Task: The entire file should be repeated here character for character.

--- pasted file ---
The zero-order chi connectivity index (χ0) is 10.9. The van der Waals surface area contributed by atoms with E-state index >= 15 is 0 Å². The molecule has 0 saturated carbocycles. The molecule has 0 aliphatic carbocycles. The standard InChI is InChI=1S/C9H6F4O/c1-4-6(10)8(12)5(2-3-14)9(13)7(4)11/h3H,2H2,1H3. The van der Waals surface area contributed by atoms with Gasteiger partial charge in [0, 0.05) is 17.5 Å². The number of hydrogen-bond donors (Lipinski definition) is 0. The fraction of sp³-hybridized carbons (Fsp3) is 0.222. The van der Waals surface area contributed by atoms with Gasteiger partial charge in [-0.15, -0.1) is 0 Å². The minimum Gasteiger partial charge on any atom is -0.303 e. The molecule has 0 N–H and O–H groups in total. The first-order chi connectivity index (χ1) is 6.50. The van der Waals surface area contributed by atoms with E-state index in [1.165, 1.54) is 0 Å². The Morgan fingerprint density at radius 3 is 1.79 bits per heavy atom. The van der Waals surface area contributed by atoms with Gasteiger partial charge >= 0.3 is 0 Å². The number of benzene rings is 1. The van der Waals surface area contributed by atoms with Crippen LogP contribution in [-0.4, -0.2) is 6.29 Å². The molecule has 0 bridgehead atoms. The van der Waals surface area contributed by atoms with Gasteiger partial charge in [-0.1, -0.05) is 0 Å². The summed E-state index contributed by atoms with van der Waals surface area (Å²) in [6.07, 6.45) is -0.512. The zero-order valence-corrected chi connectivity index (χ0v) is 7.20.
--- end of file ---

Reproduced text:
The zero-order chi connectivity index (χ0) is 10.9. The van der Waals surface area contributed by atoms with E-state index >= 15 is 0 Å². The molecule has 0 saturated carbocycles. The molecule has 0 aliphatic carbocycles. The standard InChI is InChI=1S/C9H6F4O/c1-4-6(10)8(12)5(2-3-14)9(13)7(4)11/h3H,2H2,1H3. The van der Waals surface area contributed by atoms with Gasteiger partial charge in [0, 0.05) is 17.5 Å². The number of hydrogen-bond donors (Lipinski definition) is 0. The fraction of sp³-hybridized carbons (Fsp3) is 0.222. The van der Waals surface area contributed by atoms with Gasteiger partial charge in [-0.15, -0.1) is 0 Å². The minimum Gasteiger partial charge on any atom is -0.303 e. The molecule has 0 N–H and O–H groups in total. The first-order chi connectivity index (χ1) is 6.50. The van der Waals surface area contributed by atoms with E-state index in [1.165, 1.54) is 0 Å². The Morgan fingerprint density at radius 3 is 1.79 bits per heavy atom. The van der Waals surface area contributed by atoms with Gasteiger partial charge >= 0.3 is 0 Å². The number of benzene rings is 1. The van der Waals surface area contributed by atoms with Crippen LogP contribution in [-0.4, -0.2) is 6.29 Å². The molecule has 0 bridgehead atoms. The van der Waals surface area contributed by atoms with Gasteiger partial charge in [-0.1, -0.05) is 0 Å². The summed E-state index contributed by atoms with van der Waals surface area (Å²) in [6.07, 6.45) is -0.512. The zero-order valence-corrected chi connectivity index (χ0v) is 7.20.